LC304: proposal to disambiguate serializations used in HTTP binding

We had a discussion last week about LC304[1]. The core of the issue is
that the current notation for serialization formats, using media type
syntax, is ambiguous.

If one sees in a WSDL:

  <binding type="" name="foo">
    <operation whttp:method="POST" ref="bar:op"
               whttp:inputSerialization="application/rdf+xml" />

what serialization format does "application/rdf+xml" exactly refer to?
The one that the W3C DAWG may come up with (supposing that they do
come up with one, which I think they will), the one that I may come up
with in my spare time, etc.?

I proposed to draft a proposal, taking into account the problem that
LC337[2] was trying to address.

Here is a 3 point proposal:

- instead of naming serialization with an IANA media type token, name
  serializations with IRIs: this is unambiguous, and this is usually
  how we deal with extensibility points

- consequently rename our current serializations:
  - application/x-www-form-urlencoded →
  - application/xml →
  - multipart/form-data →

- change the type of {http input serialization}, {http output
  serialization} and {http fault serialization} to an xs:list of
  xs:anyURI's: for LC337, the DAWG will be able to list serializations
  they want to use

The result for my example above would be, to make it clear which
application/rdf+xml serialization is in use:

  <binding type="" name="foo">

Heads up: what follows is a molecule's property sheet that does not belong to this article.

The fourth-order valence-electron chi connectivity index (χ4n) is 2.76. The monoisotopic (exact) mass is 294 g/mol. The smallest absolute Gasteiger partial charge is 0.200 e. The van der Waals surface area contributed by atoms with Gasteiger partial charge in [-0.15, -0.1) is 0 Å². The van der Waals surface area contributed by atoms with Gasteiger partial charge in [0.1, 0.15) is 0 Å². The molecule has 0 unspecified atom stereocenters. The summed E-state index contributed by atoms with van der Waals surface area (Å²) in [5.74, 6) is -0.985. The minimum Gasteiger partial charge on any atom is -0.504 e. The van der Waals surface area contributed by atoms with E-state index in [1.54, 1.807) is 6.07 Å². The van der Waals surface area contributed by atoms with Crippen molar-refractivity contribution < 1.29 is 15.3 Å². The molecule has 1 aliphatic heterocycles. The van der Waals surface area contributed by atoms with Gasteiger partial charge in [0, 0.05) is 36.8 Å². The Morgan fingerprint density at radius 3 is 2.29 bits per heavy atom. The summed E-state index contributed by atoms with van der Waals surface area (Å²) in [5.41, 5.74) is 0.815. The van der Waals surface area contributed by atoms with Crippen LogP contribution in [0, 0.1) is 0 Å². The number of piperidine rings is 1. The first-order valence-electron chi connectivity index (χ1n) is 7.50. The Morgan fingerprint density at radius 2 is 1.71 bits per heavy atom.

<operation whttp:method="POST" ref="bar:op"
               whttp:inputSerialization="http://hh.example/application/rdf+xml" />

I was originally worried about redesigning the HTTP binding because of
this issue. Having thought about this more, I don't think that it is a
redesign: we had an ambiguous extensibility point, we are simply
tidying it by changing the naming of serialization formats.

Note that this will result in one complication for the DAWG: they will
need to define the serialization formats other than the ones we define
that they want to use in their WSDL. I believe that this is not a bad
thing: if they want to have to have a fault which is serialized as
some random human-readable HTML, then they should cleary define it.
Also, they'll have to come up with an RDF serialization. If we go this
route, we'll definitely have to check with them.

As for the difference with the current resolution of LC337, we lose
the ability to use media type parameters out of the box, which is a
good thing IMO because the resolution to LC337 doesn't say how they
should be used anyway.



Hugo Haas - W3C -

Received on Tuesday, 18 October 2005 16:07:04 UTC